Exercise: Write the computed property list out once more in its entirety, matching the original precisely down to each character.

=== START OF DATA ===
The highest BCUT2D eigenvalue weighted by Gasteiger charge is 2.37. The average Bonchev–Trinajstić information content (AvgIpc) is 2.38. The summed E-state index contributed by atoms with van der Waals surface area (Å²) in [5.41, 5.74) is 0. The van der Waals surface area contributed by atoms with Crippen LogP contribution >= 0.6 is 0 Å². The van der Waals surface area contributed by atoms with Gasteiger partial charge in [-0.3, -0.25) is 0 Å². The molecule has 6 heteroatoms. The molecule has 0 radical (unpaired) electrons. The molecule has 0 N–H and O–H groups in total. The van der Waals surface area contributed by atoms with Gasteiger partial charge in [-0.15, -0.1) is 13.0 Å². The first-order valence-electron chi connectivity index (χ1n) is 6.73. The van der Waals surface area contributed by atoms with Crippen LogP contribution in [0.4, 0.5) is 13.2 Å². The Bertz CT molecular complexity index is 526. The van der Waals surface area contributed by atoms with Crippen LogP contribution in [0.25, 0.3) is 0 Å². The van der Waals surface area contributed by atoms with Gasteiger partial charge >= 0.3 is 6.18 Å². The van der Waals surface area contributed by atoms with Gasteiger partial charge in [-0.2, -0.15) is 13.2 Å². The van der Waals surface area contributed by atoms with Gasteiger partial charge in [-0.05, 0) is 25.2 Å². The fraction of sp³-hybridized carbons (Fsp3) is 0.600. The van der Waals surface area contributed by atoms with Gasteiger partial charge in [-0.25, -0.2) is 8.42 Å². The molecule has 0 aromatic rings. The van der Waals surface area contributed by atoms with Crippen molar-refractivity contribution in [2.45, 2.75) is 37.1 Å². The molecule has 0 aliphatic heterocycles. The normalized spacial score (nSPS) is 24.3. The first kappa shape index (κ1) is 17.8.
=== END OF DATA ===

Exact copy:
The highest BCUT2D eigenvalue weighted by Gasteiger charge is 2.37. The average Bonchev–Trinajstić information content (AvgIpc) is 2.38. The summed E-state index contributed by atoms with van der Waals surface area (Å²) in [5.41, 5.74) is 0. The van der Waals surface area contributed by atoms with Crippen LogP contribution >= 0.6 is 0 Å². The van der Waals surface area contributed by atoms with Gasteiger partial charge in [-0.3, -0.25) is 0 Å². The molecule has 6 heteroatoms. The molecule has 0 radical (unpaired) electrons. The molecule has 0 N–H and O–H groups in total. The van der Waals surface area contributed by atoms with Gasteiger partial charge in [-0.15, -0.1) is 13.0 Å². The first-order valence-electron chi connectivity index (χ1n) is 6.73. The van der Waals surface area contributed by atoms with Crippen LogP contribution in [0.4, 0.5) is 13.2 Å². The Bertz CT molecular complexity index is 526. The van der Waals surface area contributed by atoms with Crippen LogP contribution in [0.25, 0.3) is 0 Å². The van der Waals surface area contributed by atoms with Gasteiger partial charge >= 0.3 is 6.18 Å². The van der Waals surface area contributed by atoms with Gasteiger partial charge in [-0.2, -0.15) is 13.2 Å². The van der Waals surface area contributed by atoms with Gasteiger partial charge in [-0.05, 0) is 25.2 Å². The fraction of sp³-hybridized carbons (Fsp3) is 0.600. The van der Waals surface area contributed by atoms with Gasteiger partial charge in [-0.25, -0.2) is 8.42 Å². The molecule has 0 aromatic rings. The van der Waals surface area contributed by atoms with Crippen molar-refractivity contribution in [2.45, 2.75) is 37.1 Å². The molecule has 0 aliphatic heterocycles. The normalized spacial score (nSPS) is 24.3. The first kappa shape index (κ1) is 17.8.